Get 1 more page view just for clicking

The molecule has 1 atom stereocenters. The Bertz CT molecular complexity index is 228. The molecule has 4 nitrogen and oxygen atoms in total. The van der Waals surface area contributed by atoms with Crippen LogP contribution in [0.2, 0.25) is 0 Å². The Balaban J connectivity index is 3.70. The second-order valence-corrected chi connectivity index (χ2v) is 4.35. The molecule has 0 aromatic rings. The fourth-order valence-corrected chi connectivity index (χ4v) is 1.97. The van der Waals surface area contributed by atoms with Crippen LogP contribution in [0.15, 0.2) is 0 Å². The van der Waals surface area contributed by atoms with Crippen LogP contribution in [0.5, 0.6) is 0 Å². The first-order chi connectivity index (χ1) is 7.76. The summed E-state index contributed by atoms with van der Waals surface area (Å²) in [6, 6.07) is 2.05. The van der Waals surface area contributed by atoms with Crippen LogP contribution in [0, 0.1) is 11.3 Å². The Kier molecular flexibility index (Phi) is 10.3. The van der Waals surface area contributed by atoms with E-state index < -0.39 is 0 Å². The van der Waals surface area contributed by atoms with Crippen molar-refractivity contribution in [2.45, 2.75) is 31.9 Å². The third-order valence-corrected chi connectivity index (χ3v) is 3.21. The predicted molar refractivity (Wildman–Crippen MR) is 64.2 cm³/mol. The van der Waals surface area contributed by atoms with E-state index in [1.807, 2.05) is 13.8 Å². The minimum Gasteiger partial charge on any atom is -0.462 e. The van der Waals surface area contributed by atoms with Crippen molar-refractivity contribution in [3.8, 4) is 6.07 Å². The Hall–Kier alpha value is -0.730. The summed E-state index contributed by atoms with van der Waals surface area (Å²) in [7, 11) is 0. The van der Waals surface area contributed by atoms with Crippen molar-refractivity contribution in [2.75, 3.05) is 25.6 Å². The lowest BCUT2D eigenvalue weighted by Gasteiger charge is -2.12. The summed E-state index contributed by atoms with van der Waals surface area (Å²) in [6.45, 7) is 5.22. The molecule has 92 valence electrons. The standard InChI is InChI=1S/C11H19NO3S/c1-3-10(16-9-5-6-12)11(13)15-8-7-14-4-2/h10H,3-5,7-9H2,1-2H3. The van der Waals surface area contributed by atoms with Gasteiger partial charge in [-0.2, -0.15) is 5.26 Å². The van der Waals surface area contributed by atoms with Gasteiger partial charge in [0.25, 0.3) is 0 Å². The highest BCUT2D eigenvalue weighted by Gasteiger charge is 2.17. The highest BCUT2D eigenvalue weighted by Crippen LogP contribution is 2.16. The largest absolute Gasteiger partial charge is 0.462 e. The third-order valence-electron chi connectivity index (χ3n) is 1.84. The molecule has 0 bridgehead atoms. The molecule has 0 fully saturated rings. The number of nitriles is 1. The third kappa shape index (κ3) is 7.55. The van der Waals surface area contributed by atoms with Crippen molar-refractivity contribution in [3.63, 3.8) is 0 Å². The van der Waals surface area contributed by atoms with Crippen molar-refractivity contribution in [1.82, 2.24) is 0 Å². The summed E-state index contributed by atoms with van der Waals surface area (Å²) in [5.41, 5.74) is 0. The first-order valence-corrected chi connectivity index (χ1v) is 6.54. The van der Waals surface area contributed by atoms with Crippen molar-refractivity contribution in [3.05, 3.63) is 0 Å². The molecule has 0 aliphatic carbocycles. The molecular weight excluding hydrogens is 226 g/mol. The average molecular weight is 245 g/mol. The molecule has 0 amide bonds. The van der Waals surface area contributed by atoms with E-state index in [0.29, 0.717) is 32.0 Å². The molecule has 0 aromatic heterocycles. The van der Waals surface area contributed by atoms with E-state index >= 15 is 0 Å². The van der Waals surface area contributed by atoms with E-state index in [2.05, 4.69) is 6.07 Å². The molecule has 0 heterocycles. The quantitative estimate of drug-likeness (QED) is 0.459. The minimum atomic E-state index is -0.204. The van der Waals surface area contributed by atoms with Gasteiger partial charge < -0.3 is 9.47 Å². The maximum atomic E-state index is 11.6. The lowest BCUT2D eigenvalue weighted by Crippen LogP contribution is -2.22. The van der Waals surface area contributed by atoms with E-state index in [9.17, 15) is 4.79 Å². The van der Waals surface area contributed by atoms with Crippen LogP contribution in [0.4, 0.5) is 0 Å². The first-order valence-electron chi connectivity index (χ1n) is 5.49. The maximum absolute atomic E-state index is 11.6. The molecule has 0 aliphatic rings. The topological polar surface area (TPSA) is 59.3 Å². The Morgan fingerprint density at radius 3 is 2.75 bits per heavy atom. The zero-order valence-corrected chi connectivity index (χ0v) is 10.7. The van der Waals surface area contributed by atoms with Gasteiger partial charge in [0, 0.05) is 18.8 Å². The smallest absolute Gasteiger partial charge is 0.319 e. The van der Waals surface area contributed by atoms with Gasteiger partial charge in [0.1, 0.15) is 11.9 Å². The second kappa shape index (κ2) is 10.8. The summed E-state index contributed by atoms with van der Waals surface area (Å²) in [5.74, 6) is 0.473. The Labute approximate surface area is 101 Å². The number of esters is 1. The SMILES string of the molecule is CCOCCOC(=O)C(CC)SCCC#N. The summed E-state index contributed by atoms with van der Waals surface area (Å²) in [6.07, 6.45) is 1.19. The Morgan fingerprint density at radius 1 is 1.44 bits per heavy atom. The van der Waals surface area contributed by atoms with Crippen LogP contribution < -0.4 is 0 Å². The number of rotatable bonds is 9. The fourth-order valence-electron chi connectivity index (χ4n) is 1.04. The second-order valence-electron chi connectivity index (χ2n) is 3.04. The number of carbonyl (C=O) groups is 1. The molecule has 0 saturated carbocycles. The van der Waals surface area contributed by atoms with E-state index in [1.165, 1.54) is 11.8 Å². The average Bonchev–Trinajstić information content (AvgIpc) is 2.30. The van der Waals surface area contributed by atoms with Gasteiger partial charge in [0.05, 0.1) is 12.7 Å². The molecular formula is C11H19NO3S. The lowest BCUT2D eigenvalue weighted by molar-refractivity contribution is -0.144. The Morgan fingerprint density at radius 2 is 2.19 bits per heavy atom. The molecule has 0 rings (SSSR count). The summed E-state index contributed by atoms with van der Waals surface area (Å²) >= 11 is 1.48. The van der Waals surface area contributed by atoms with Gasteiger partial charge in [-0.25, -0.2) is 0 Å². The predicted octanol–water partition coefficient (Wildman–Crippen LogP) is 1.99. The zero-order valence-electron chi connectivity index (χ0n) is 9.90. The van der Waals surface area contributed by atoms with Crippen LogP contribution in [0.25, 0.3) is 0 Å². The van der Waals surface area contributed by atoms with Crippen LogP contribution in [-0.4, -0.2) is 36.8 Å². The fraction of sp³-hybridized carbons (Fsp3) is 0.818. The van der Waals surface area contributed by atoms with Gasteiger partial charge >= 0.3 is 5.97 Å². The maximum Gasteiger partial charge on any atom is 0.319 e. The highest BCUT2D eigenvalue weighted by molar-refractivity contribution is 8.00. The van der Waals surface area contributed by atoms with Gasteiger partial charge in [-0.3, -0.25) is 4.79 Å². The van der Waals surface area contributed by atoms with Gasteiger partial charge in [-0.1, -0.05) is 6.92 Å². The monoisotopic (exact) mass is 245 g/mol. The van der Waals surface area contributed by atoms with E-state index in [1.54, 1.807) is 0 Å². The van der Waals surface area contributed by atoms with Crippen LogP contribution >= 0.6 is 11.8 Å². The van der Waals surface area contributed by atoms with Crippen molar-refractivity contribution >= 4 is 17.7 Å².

to like us on Facebook